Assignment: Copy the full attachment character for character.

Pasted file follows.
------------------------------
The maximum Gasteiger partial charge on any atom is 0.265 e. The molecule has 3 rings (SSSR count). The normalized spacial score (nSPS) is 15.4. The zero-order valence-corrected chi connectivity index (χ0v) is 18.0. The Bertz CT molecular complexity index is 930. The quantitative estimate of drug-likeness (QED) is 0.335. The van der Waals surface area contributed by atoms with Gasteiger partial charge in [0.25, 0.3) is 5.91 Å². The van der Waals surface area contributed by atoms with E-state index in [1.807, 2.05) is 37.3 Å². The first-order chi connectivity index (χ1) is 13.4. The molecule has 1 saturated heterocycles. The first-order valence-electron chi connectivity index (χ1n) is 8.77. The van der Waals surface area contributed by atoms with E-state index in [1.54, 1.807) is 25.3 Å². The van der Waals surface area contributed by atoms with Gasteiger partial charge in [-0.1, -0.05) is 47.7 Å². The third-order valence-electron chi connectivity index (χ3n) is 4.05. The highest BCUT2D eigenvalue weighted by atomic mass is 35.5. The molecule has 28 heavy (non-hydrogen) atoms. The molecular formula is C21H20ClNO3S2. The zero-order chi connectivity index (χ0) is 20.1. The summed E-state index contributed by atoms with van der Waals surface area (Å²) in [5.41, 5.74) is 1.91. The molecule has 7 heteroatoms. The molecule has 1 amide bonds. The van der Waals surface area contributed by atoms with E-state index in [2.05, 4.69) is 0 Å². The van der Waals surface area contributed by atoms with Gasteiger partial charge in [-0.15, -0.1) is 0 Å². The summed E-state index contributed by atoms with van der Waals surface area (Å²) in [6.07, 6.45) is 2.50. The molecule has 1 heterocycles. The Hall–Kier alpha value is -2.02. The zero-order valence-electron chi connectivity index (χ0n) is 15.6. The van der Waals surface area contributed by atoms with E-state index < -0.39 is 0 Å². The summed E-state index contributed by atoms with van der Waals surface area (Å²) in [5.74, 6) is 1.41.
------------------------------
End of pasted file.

The maximum Gasteiger partial charge on any atom is 0.265 e. The molecule has 3 rings (SSSR count). The normalized spacial score (nSPS) is 15.4. The zero-order valence-corrected chi connectivity index (χ0v) is 18.0. The Bertz CT molecular complexity index is 930. The quantitative estimate of drug-likeness (QED) is 0.335. The van der Waals surface area contributed by atoms with Gasteiger partial charge in [0.25, 0.3) is 5.91 Å². The van der Waals surface area contributed by atoms with E-state index in [1.807, 2.05) is 37.3 Å². The first-order chi connectivity index (χ1) is 13.4. The molecule has 1 saturated heterocycles. The first-order valence-electron chi connectivity index (χ1n) is 8.77. The van der Waals surface area contributed by atoms with E-state index in [1.54, 1.807) is 25.3 Å². The van der Waals surface area contributed by atoms with Gasteiger partial charge in [-0.1, -0.05) is 47.7 Å². The third-order valence-electron chi connectivity index (χ3n) is 4.05. The highest BCUT2D eigenvalue weighted by atomic mass is 35.5. The molecule has 28 heavy (non-hydrogen) atoms. The molecular formula is C21H20ClNO3S2. The zero-order chi connectivity index (χ0) is 20.1. The summed E-state index contributed by atoms with van der Waals surface area (Å²) in [5.41, 5.74) is 1.91. The molecule has 7 heteroatoms. The molecule has 1 amide bonds. The van der Waals surface area contributed by atoms with E-state index in [2.05, 4.69) is 0 Å². The van der Waals surface area contributed by atoms with Gasteiger partial charge in [-0.15, -0.1) is 0 Å². The summed E-state index contributed by atoms with van der Waals surface area (Å²) in [6.07, 6.45) is 2.50. The molecule has 1 heterocycles. The Hall–Kier alpha value is -2.02. The zero-order valence-electron chi connectivity index (χ0n) is 15.6. The van der Waals surface area contributed by atoms with E-state index < -0.39 is 0 Å². The summed E-state index contributed by atoms with van der Waals surface area (Å²) in [5.74, 6) is 1.41.